Forget about theories

...learn about the practice


Fifth Estate # 366, Fall, 2004

Anarchist practice in education is emerging throughout the world, but it tends to describe itself as “democratic” to avoid the negative reaction which the word “anarchist” so often arouses. The name of the annual International Democratic Education Conference (IDEC) was chosen by the two fourteen-year-old girls who ran the fifth conference which was held at Sands School in England in 1997. They didn’t like the name, but they couldn’t think of a better one, and it has stuck.

IDECs have been held in Austria, England, Israel, Japan, New Zealand, Ukraine and the USA, and in 2004 and 2005 they will be in India and Germany.

A few free school examples that exist around the world will give an idea of their variety and the degree to which they differ from the conventional model.

Tokyo Shure, in Japan, which was founded in 1985 and has now expanded to three different sites, is a school for school-refusers. That means that if you are enrolled there you do not have to go. It is open all day and you turn up when you want to and leave when you want to.

The Fundación Educativa Pestalozzi, in Ecuador, was founded in 1979 and is still going strong, with about 200 students between the ages of 3 and 18. The staff are not allowed to teach, explain, guide, motivate, persuade, anticipate or point things out; the staff is responsive rather than directive. Every choice must be left to the individual child.

Lumiar, in São Paolo, Brazil, was founded early in 2003 with 24 pupils, and within its first year doubled in size. According to its founders’ text-books, vacations, rules, buildings and classrooms are obsolete.

Butterflies—in Delhi, India—is an organization for street and working children. The Butterflies educators work on the streets and in the markets and the street children who come to them learn to read and write and to assert their rights. Although time with the educators means a reduction in their earnings, which average only 30 rupees (90 cents) a day, about 800 children come regularly.

Room 13, in Fort William, Scotland, is an art room attached to a normal primary school, for children up to age 11. The children take complete charge of all arrangements, from the buying of materials and secretarial work to the appointment and payment of staff. In 2004 they raised £200,000 (about $360,000) to enable them to teach other people about their ideas.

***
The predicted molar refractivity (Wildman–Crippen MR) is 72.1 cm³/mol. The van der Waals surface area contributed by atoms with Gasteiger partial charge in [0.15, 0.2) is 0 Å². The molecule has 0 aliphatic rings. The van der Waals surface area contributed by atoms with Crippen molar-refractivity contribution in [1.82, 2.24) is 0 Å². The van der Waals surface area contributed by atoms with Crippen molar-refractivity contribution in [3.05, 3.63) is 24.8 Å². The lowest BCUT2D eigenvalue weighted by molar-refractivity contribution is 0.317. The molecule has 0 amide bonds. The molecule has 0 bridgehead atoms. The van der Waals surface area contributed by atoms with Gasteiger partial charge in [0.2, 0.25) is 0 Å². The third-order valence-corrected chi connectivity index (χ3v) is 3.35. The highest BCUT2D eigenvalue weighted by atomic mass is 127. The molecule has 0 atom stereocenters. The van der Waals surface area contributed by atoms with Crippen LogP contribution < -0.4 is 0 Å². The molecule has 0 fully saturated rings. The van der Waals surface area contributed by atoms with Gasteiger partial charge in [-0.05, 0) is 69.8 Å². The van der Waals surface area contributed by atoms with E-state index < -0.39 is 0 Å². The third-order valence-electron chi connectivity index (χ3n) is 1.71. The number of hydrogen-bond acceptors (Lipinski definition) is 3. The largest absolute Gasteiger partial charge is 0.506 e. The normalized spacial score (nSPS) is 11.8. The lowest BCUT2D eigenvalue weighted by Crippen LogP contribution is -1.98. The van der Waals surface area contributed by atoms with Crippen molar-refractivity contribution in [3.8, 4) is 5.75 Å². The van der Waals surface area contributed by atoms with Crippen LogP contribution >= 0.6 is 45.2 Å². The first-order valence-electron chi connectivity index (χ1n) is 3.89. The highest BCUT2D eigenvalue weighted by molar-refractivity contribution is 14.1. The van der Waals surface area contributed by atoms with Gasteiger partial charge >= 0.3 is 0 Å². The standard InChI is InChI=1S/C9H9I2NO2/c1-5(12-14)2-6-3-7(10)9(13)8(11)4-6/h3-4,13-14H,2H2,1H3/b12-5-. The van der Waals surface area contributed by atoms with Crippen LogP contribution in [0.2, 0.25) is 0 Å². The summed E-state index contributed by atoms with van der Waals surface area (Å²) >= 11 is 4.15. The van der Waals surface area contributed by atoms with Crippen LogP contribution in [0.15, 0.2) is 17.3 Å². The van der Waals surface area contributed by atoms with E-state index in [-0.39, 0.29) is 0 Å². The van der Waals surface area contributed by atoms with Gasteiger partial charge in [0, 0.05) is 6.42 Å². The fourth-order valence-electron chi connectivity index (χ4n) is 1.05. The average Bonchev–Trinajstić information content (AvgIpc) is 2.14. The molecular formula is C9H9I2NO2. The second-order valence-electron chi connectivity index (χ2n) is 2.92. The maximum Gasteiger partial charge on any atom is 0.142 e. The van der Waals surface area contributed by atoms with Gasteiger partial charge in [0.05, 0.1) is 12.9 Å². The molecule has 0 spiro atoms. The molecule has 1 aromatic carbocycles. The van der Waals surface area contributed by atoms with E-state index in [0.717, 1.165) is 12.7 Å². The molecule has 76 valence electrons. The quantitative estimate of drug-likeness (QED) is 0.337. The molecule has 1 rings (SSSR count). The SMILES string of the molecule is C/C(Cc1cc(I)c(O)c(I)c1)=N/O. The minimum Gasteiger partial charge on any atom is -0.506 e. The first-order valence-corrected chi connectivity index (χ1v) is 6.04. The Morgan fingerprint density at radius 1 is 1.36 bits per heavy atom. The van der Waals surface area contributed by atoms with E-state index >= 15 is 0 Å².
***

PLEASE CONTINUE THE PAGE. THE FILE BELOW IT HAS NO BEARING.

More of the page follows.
Seliba sa Boithutu, in Lesotho is just a quiet, comfortable place to study, offering materials, computers and editorial help. Learners decide what, when, and how much to learn. The annual membership fee is about US $3 and the fee for users is about twenty cents per day.

There are many similar schools in the USA. The best known is Sudbury Valley School in Massachusetts, which has been widely imitated. Sudbury is at one end of the spectrum in its refusal even to suggest a curriculum of any kind, and at the other end in the way the school community insists on a list of rules governing behavior.

There are so-called “democratic” educational institutions with total or deliberately limited authority, rules and no rules, punishments and no punishments, timetables and no timetables, compulsory attendance and voluntary attendance, buildings and no buildings. They may be for those who can afford fees or for the utterly deprived, in cities or out in the country, in the prosperous parts of the West or in areas of great poverty. What distinguishes them all from conventional schools is a total respect for the dignity of the child. While adults may excel in size, experience, and knowledge, children’s strengths may lie in empathy, originality, imagination and energy. Regardless of these differences and because of the egalitarian context, children and adults conduct their affairs as equals.

Many more examples of such experimentation can be found at

Web sites for some of the organizations described in this article are:

David Gribble’s books, Real Education: Varieties of Freedom, published in 1998 and Lifelines, due out in September 2004, both published in England by Libertarian Education, give detailed accounts of many such schools and organizations.